NEWS for North Dakotans
Agriculture Communication, North Dakota State University
7 Morrill Hall, Fargo, ND 58105-5665
February 25, 1999
Prairie Fare: Twist away the Baseball Season
Let the baseball preseason begin. The Chicago Cubs, Nicki's and my favorite team, play their first game on Friday, March 5, against the Seattle Mariners. I can almost smell the pretzels now.
You know the pretzels I'm talking about. Those fit-for-a-king-or-queen-size, warm, chewy ones that partner well with nacho cheese, the kind you can pump on from a condiment dispenser. Mustard is a good pretzel topper too. Sometimes I can't decide so I have to eat two, one each way.
Of course, I won't be eating any pretzels in Wrigley Field this year. Nope, the Windy City is not on our list of 1999 travel destinations. Even so, I can still enjoy my favorite baseball fare sans the summertime hurly-burly of the pretzel, peanut and popcorn concessions, the beverage vendors and of course, the action on the field. All I have to do is insert a baking pan of store-bought pretzels into a hot oven and within about six minutes, I've got a reasonable facsimile.
OK, in columns past I've complained about bread machines and how those contraptions take the fun out of bread making. But let me be clear here: watching baseball is more fun than making any kind of bread product. So I'm all for convenience once the boys of summer take to the field.
I've not always been of this mind-set. Back in the my irreverent youthful days, when I liked football more than baseball, Nicki and I (Nicki mostly) took the time to make homemade pretzels, hearty ones made of rye flour and topped with chunks of sea salt. Those pretzels were hard to beat but also hard to eat the next day. Rock hard. And because we didn't have a microwave back then to radiate the pretzels back into tooth-penetrating submission, we gave up the practice.
While practice may not help you make perfect pretzels, pretzel making can be fun, especially for young children. So parents, give the following recipe a try. It's simple and a good one for keeping eager helping hands busy. After you've made a batch, sit back and catch a baseball game. Who knows? You might just be starting a family tradition.
(This recipe comes from the October 1994 issue of "Scholastic Early Childhood Today.")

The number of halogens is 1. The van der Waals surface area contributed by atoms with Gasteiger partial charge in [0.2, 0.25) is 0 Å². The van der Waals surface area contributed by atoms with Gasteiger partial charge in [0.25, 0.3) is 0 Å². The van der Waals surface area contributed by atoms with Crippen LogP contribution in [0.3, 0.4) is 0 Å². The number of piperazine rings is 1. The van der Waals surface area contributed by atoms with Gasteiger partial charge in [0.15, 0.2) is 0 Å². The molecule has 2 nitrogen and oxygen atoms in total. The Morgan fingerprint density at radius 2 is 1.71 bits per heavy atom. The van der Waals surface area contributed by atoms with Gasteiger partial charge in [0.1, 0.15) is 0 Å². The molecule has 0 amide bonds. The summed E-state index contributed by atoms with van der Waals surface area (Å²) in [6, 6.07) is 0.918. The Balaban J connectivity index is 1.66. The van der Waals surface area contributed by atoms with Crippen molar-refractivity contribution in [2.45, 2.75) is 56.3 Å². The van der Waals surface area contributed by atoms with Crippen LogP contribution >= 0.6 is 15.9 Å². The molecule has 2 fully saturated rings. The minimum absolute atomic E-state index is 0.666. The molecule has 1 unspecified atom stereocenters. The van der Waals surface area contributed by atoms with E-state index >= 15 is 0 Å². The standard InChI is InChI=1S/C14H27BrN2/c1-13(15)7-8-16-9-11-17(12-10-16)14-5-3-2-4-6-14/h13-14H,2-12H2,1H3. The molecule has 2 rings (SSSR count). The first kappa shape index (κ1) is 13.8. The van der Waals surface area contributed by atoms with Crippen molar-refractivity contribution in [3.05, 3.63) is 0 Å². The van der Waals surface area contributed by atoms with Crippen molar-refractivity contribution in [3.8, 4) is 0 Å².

Yield: 12 pretzels
1½ cups warm water (110-115 F)
1 envelope active dry yeast
1 tablespoon sugar
4 cups all-purpose flour
1 teaspoon salt
Mix the water, yeast and sugar together in a bowl and set aside for five minutes. Meanwhile, combine the flour and salt in a separate bowl. Add the yeast mixture to the flour-salt combination and stir together until dough forms into a ball. On a lightly floured surface, knead dough about 5 minutes until smooth. Let dough rest covered for about five minutes. During that time, beat the egg with an eggbeater in a separate bowl. Divide the dough evenly into 12 portions. Roll each ball into a "rope" about 12 to 15 inches long and then twist each rope into a pretzel shape. Brush pretzels with egg and place on baking pans that have been sprayed with cooking oil. Bake at 425 F until browned, about 10 to 15 minutes. Serve warm with your favorite dip or accompaniment.
What's Your Take on This, Julie?
Snack foods are supermarket stars, ranking third in supermarket sales and accounting for 20 percent of the daily caloric intake of adults. The most popular snacks are salty and crunchy. According to research on snacking trends, during Super Bowl Sunday 1998, Americans ate 11.2 million pounds of potato chips, 8.2 million pounds of tortilla chips and 4.3 million pounds of pretzels.
We all snack for different reasons. With today's hectic schedules, some people would rather graze than partake in sit-down meals. Some people snack out of boredom. For others, snacking is a habit during sports events or movies, regardless of hunger. Many a bag of chips disappears when the snacker is preoccupied watching a game or movie.
For children, snacks can make important contributions to their overall diets. Two or more nutritious snacks in addition to regular meals are typical for children and can help fill nutritional gaps due to occasional picky eating habits. Adults trying to control weight or snacking behavior should try to spread snacks throughout the day rather than exclusively snacking in the evening. For older adults with appetite problems, six small meals may be more appealing than three larger meals.
Think of snacks as mini-meals. Aim for snacks that provide nutrients in addition to calories. Try keeping plenty of healthy snacks within reach: washed fruits, vegetables and 100-percent fruit juice in your refrigerator or packs of raisins or graham crackers in your glove compartment or desk drawer.
Homemade pretzels are a tasty, nutritious and economical snack. Who doesn't appreciate the aroma of freshly baked bread? Each large pretzel (1/12 of the recipe) contains about 160 calories and less than 1 gram of fat. Try dipping them in warm spaghetti sauce or honey mustard sauce for added flavor without a lot of added fat and calories.
Making pretzels can be a fun family activity, as well as a learning opportunity for children. Children learn about math through measuring ingredients and science by observing the action of the yeast. They also can practice their motor skills through kneading and forming the dough. By working with others their age, children can develop cooperation and patience. Children also have a chance to express individuality and creativity through their signature twist of the dough.
The best part of all is the sensory evaluation, or taste testing. My 3-year-old son Thomas certainly appreciated these chewy snacks, pronouncing his T-shaped pretzel "awesome."
Sources: Dean Hulse (701) 231-6136 and Julie Garden-Robinson (701) 231-7187
Editor: Dean Hulse (701) 231-6136
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